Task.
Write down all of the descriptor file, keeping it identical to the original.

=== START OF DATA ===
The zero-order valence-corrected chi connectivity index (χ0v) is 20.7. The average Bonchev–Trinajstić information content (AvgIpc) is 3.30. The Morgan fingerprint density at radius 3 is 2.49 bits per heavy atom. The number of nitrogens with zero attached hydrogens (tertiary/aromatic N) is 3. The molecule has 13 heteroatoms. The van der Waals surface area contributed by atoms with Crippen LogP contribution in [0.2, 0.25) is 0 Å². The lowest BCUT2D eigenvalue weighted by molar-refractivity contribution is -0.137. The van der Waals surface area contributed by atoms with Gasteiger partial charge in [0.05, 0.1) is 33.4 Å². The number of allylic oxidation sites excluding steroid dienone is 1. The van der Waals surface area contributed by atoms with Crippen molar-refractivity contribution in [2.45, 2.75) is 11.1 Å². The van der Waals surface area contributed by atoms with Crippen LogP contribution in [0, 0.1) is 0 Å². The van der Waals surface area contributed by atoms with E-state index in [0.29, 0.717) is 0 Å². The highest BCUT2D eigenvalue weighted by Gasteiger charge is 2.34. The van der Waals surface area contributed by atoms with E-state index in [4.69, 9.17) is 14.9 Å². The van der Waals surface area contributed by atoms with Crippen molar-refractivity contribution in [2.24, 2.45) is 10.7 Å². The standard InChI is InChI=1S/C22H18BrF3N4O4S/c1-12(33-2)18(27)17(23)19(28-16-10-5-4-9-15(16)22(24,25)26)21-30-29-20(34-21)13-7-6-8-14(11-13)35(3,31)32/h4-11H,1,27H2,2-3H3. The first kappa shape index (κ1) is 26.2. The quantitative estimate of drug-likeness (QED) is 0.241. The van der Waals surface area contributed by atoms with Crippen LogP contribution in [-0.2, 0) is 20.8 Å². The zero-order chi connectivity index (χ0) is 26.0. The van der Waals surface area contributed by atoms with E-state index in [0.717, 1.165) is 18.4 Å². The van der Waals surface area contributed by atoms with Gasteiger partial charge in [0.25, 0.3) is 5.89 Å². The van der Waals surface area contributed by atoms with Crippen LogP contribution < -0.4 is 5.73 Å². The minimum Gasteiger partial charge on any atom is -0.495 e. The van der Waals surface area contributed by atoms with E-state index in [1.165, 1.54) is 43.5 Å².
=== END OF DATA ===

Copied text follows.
The zero-order valence-corrected chi connectivity index (χ0v) is 20.7. The average Bonchev–Trinajstić information content (AvgIpc) is 3.30. The Morgan fingerprint density at radius 3 is 2.49 bits per heavy atom. The number of nitrogens with zero attached hydrogens (tertiary/aromatic N) is 3. The molecule has 13 heteroatoms. The van der Waals surface area contributed by atoms with Crippen LogP contribution in [0.2, 0.25) is 0 Å². The lowest BCUT2D eigenvalue weighted by molar-refractivity contribution is -0.137. The van der Waals surface area contributed by atoms with Gasteiger partial charge in [0.05, 0.1) is 33.4 Å². The number of allylic oxidation sites excluding steroid dienone is 1. The van der Waals surface area contributed by atoms with Crippen molar-refractivity contribution in [2.45, 2.75) is 11.1 Å². The van der Waals surface area contributed by atoms with Crippen LogP contribution in [0, 0.1) is 0 Å². The van der Waals surface area contributed by atoms with E-state index in [0.29, 0.717) is 0 Å². The highest BCUT2D eigenvalue weighted by Gasteiger charge is 2.34. The van der Waals surface area contributed by atoms with E-state index in [4.69, 9.17) is 14.9 Å². The van der Waals surface area contributed by atoms with Crippen molar-refractivity contribution in [2.24, 2.45) is 10.7 Å². The standard InChI is InChI=1S/C22H18BrF3N4O4S/c1-12(33-2)18(27)17(23)19(28-16-10-5-4-9-15(16)22(24,25)26)21-30-29-20(34-21)13-7-6-8-14(11-13)35(3,31)32/h4-11H,1,27H2,2-3H3. The first kappa shape index (κ1) is 26.2. The quantitative estimate of drug-likeness (QED) is 0.241. The van der Waals surface area contributed by atoms with Crippen LogP contribution in [-0.2, 0) is 20.8 Å². The zero-order chi connectivity index (χ0) is 26.0. The van der Waals surface area contributed by atoms with E-state index in [0.717, 1.165) is 18.4 Å². The van der Waals surface area contributed by atoms with Gasteiger partial charge in [0.25, 0.3) is 5.89 Å². The van der Waals surface area contributed by atoms with Crippen LogP contribution < -0.4 is 5.73 Å². The minimum Gasteiger partial charge on any atom is -0.495 e. The van der Waals surface area contributed by atoms with E-state index in [1.165, 1.54) is 43.5 Å².